Defne Onal staff member
More colleges should calculate future college success based on high school grades rather than unfair standardized testing. A high school grade point average (GPA) predicts an individual’s talent and hard work. Whereas standardized testing associates itself with financial status, this is not the same with high school GPA.
According to a study by researcher John J.Mcardle, more affluent students earn higher SAT scores than lower-income students. The difference in scores was twice as significant among Black students compared to White students.
The College Board favors those who have socioeconomic advantages. Standardized tests manufacture themselves so that students can “prepare” for them. Some students can hire specialized tutors to help students learn test strategies for the SAT and ACT. Financially struggling students who go to school that gets lesser funding are not getting the same amount of preparation as wealthier kids. Socioeconomic status also has a direct correlation to race.
Standardized testing doesn’t value diversity. There is a wide range of differences in the people who take standardized tests to get a college acceptance letter. Students have varied cultural backgrounds, different fluency levels in the English language, thinking methods, and past experiences. Standardized tests treat students as if they’re all the same.
Due to the pandemic, a growing number of colleges and universities waived standardized test requirements for 2021. The University of California school system voted to phase out the SAT and ACT as an admission requirement for the next four years.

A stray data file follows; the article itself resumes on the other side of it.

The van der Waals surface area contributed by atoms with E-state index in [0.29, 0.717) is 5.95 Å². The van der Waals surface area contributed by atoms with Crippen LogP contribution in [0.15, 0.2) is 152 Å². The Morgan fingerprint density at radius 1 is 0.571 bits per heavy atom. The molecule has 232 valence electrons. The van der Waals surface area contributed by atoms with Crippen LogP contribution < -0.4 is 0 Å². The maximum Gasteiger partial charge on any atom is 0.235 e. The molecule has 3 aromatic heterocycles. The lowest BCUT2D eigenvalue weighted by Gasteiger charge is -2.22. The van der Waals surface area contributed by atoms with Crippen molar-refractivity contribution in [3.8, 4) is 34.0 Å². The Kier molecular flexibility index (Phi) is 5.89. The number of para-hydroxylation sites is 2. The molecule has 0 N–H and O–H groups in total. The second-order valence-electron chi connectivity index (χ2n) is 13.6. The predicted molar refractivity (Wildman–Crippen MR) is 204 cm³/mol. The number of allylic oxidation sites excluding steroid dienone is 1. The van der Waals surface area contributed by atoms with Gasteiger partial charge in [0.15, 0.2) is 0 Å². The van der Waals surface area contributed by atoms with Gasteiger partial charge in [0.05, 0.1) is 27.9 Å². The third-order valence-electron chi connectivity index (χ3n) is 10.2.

With the phasing out of standardized testing, freshman applications to UC schools surged this year. As a result, admissions officers hope to increase the acceptance of low-income, Latino, Black, and minority students.
Approximately 250,000 students applied to UC schools, a 16% increase from last year. The surge in applications is primarily due to the elimination of standardized testing.
In proclaiming the surge in applicants, the UC system stressed the number of Black and Latino students who applied rose.
“The diverse backgrounds, many strengths, and impressive talents of those who enroll will undoubtedly enrich the UC community,” said UC Board of Regents Chair John A. Pérez.
The increase of applications won’t translate into more access to higher education. UC schools are getting smaller and more selective. The pool of diverse applicants grew, but many students will also get rejected due to a decrease in enrollment capacity.
The UC system has seen its acceptance rate drop each year. Admission statistics show that UCLA accepted 18 percent of its applicants in the 2016-2017 academic year but only accepted 14 percent of applicants in the 2018-2019 academic year.
There is still a long way to go between now and when the admission data is released. Until then, one can only hope that UC schools’ enrollments will reflect California’s racial and ethnic diversity.